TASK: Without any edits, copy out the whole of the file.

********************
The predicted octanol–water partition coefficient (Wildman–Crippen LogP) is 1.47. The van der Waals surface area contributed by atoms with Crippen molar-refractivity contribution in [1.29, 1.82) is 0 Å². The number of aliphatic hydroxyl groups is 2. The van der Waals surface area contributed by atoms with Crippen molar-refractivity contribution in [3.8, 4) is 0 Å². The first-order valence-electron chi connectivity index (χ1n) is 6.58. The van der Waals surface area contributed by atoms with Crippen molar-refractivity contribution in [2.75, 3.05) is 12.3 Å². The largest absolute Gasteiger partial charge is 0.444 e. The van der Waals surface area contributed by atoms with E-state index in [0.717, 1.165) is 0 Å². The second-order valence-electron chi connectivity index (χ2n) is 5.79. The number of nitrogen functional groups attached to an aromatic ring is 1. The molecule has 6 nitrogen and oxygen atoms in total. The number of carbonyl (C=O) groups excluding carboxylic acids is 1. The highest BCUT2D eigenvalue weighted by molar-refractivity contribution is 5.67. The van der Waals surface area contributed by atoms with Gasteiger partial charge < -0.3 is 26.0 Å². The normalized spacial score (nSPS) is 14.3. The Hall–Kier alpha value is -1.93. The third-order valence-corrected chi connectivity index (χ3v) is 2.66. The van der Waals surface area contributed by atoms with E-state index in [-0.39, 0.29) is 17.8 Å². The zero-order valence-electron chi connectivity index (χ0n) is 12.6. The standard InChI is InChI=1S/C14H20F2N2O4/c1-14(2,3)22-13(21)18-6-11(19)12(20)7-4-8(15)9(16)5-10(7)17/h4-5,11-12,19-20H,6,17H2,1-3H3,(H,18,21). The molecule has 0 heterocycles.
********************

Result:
The predicted octanol–water partition coefficient (Wildman–Crippen LogP) is 1.47. The van der Waals surface area contributed by atoms with Crippen molar-refractivity contribution in [1.29, 1.82) is 0 Å². The number of aliphatic hydroxyl groups is 2. The van der Waals surface area contributed by atoms with Crippen molar-refractivity contribution in [3.8, 4) is 0 Å². The first-order valence-electron chi connectivity index (χ1n) is 6.58. The van der Waals surface area contributed by atoms with Crippen molar-refractivity contribution in [2.75, 3.05) is 12.3 Å². The largest absolute Gasteiger partial charge is 0.444 e. The van der Waals surface area contributed by atoms with E-state index in [0.717, 1.165) is 0 Å². The second-order valence-electron chi connectivity index (χ2n) is 5.79. The number of nitrogen functional groups attached to an aromatic ring is 1. The molecule has 6 nitrogen and oxygen atoms in total. The number of carbonyl (C=O) groups excluding carboxylic acids is 1. The highest BCUT2D eigenvalue weighted by molar-refractivity contribution is 5.67. The van der Waals surface area contributed by atoms with Gasteiger partial charge < -0.3 is 26.0 Å². The normalized spacial score (nSPS) is 14.3. The Hall–Kier alpha value is -1.93. The third-order valence-corrected chi connectivity index (χ3v) is 2.66. The van der Waals surface area contributed by atoms with E-state index in [-0.39, 0.29) is 17.8 Å². The zero-order valence-electron chi connectivity index (χ0n) is 12.6. The standard InChI is InChI=1S/C14H20F2N2O4/c1-14(2,3)22-13(21)18-6-11(19)12(20)7-4-8(15)9(16)5-10(7)17/h4-5,11-12,19-20H,6,17H2,1-3H3,(H,18,21). The molecule has 0 heterocycles.